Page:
cart with woman pushing buttonOne of the hard choices senior retail executives have to make is prioritizing ideas and the resulting operational and capital funding across the variety of operational teams. Stores want complete assortments, while the accountants want return on investment growth. If we all had the latest toys, would we all achieve the same results? Retailers are notorious for copying each other, and with technology, they are no different. As retailers have reacted to movements by Amazon and Walmart have they caught up in core areas?

I was using one my favorite iPhone apps when an offer popped up to purchase an assortment of products at a grocery store chain.  Why should grocery store chains care about this capability? Walmart’s current advertising track is impacting competitors based on their basket receipt total versus a local competitor.  Many grocery chains have announced limited price reductions to compete against Walmart for like products – even offering price matching guarantees.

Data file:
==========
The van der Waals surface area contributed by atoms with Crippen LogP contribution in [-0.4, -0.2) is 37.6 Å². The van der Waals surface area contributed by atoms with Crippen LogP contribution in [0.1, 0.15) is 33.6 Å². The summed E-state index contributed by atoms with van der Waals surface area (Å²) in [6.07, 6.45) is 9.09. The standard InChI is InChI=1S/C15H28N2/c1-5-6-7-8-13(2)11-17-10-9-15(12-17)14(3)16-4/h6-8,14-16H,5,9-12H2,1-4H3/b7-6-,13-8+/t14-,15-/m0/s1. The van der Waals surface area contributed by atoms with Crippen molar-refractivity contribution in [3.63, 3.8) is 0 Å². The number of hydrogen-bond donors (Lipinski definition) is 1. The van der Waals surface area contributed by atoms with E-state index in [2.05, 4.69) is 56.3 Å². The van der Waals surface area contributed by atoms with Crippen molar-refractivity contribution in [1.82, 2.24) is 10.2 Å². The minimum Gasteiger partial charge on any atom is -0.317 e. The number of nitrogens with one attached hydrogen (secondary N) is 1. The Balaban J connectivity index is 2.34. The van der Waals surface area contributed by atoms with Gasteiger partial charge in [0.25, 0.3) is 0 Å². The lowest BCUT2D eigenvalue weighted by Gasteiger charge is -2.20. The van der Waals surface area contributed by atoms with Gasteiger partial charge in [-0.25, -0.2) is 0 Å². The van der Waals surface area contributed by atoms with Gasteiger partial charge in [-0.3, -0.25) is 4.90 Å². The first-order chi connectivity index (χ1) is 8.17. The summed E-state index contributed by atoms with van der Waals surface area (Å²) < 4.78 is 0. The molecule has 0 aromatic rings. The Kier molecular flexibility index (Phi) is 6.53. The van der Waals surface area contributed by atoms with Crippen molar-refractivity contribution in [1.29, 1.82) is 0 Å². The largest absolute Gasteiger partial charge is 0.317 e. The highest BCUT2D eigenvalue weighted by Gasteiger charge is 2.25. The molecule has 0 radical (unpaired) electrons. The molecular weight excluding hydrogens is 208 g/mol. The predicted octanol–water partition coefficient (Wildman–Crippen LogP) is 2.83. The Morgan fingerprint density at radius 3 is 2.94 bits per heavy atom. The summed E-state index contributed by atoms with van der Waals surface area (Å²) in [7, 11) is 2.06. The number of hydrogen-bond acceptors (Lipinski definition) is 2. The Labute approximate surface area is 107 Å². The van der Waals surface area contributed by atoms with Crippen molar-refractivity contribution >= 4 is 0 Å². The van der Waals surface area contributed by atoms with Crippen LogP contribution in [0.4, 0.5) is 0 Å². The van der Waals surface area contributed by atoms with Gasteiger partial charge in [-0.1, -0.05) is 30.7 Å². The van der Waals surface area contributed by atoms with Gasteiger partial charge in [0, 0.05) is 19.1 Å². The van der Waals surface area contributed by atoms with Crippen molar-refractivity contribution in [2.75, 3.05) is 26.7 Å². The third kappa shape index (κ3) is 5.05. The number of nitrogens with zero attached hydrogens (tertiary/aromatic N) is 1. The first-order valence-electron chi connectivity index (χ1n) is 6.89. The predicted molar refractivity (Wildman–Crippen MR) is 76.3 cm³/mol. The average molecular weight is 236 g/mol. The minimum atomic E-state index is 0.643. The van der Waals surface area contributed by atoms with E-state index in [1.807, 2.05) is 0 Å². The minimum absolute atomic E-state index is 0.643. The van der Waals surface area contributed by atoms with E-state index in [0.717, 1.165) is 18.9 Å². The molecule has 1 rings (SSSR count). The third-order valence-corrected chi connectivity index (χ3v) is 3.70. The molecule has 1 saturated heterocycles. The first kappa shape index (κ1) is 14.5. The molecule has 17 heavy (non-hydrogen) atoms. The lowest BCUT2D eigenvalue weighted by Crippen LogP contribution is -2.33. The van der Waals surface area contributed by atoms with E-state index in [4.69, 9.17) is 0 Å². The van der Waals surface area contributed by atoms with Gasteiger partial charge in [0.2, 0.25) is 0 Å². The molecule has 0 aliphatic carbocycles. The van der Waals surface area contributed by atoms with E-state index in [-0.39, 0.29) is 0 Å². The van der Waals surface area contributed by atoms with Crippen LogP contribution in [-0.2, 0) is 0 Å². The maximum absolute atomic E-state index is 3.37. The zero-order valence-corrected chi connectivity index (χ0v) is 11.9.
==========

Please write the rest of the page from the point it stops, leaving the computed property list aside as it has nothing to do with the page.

Retailers follow trends to win customers

As we work with retailers, we’re seeing a definite pattern in what is being implemented by retailers. Current economic trends are emphasizing revenue growth, whether by new stores, increased traffic counts, or improvements in average ticket size. Most retailers have a pretty good handle on supply chain – you have to in today’s environment. Most retailers have upgraded their websites and many are rolling out mobile applications. The next step will be in consolidating and integrating those solutions. After that, we see the integration to the point-of-sale as a major milestone.
So whether you call it omni-channel, cross-channel, or just retail, the race to address what pops up drives many decisions. The current idea to pop up is achieving a consistent shopper experience. What pops up next, we’ll address next time.

See what AT&T is doing for the retail enterprise, check out att.com/retailbusiness.